Paris, Lampedusa, Nelson Mandela and the ability to forgive the unforgiveable

Dear friends, firstly I whish you all Mery Christmas – or happy holidays for those who do not believe. 

Secondly, you may wonder the link between the three topics of the title, but yes, there is at lest one. 

But let’s start from the beginning. Paris. Yes, after my summer job, I gave myself a small family tour and visited my people living in Paris and Italy. I spent almost a week there, and remember some impressions which may be unexpected coming from me, but that’s what I felt. 

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I don’t know about the exact demographic figures, but there were lots of black people in Paris, really. Francophone Africans complain a lot about French influences and history in Africa, but the truth is that nowadays many African have found a better life in their country, which has become their country. I saw people from African descents working in every kind of jobs, engineers, recepcionists, policemen, doctors, nurses, bus drivers, etc. I also noticed that there were almost no white people in the suburbs areas, and that the Gare du Nord  undergound station was basically the starting point to travel to Africa. I was told that, as I saw black neigbourhoods, there were also Arabic and Chinese or Latino areas. I also experienced the feeling of frustration when I realised that banlieues where like other world, without order or law, a place where people sold grilled corns on the road and skipped paying the metro ticket. Just to nane a few misbehaving situations I saw. And this was not a black issue, but an issue about a precise area where people of foreign origins lived. People worked together, but did not live together, I felt quite strange about that. I definitely do not support acting against law nor racial segregation.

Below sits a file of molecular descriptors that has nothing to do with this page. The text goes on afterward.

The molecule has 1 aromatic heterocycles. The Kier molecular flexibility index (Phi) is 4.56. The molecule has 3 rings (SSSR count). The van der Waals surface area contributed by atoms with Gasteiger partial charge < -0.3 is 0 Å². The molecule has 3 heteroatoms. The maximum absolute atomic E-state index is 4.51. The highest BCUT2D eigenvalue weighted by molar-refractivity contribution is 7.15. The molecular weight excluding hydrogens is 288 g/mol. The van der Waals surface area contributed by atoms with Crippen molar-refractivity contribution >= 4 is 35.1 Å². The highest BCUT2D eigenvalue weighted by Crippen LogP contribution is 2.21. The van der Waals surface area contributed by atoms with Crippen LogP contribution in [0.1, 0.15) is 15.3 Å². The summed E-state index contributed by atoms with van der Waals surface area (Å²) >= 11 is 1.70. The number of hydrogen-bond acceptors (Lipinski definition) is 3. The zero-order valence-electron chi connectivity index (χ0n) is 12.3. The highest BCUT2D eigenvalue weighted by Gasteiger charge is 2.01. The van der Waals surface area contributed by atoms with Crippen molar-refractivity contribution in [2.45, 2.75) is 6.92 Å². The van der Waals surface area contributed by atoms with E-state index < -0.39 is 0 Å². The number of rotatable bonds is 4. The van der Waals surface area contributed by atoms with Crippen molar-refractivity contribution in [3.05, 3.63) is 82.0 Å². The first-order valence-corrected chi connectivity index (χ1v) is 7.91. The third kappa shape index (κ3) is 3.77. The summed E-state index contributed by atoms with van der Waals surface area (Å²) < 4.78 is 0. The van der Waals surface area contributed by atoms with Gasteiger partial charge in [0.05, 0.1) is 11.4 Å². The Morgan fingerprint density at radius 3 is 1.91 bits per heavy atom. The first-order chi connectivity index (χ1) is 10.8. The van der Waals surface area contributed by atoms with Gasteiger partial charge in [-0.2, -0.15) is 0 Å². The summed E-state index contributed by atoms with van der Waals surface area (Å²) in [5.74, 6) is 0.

I could also felt the black offspring’s pride, I saw very daring fashion styles, young people walking with their heads up and confident about themselves. People who felt at home, transmitting that inner courage to face the world. I like seeing people with good self-steem, but was it gemuine confidence? Hope so.

Anyway, France has got it history within, it is obvious that they first to Africa, and now Africa has come to France. Despite the offensive words against their black minister Christiane Taubira.

 

Then I went on to Italy. I must admit that I had bad prejudices about that country. I had only heard about racist issues concerning the football player star Balotelli or the newly arrived minister Celice Kengye. I had also learned that the whole population were mean towards black people living amongst them. I still don’t have a response about this. I opened my mind and went on, and to be honest, I felt wellcomed. It’s true that in Bergamo I was accompanied by a Spanish friend or his Italian friends, who showed me around. But from Bergamo to Torino, I was alone and found a lot of black peopleon my way. Especially Cameroonians and Senegalese guys. I learned that most of them came as students. I also saw many of them working along the street as in Spain. I loved Venice and fell welcomed in every single moment, which challenged my pre-asumptions about the country, but after all I was a tourist. It’s always different to spend money than to earn it in a foreign country. Yet, my uncle did told me that daily life was difficult. There were an explicit racism, especially towards blacks and Romanies or gypsies. Almost at the end of my stay, I watched the news of the tragedy of Lampedusa. Over 300 people died and the pictures were heartbreaking. Incredibly sad. The majority came from Somalia. I went back home with that dreadful impression.

I remember that Italian authorities stated national mourning days. Lots of volonteers went to give a hand and save the victims from the sunken boat. Yes, this is the way some of our people risk their lives to search for a better life in Europe nowadays! People are condenmed to live in poverty of corrupt countries, unless they are rich and grant holder students, they are denied to get a visa, free movement is almost impossible. These deadly pictures happen in Spain, in Italy, Greece…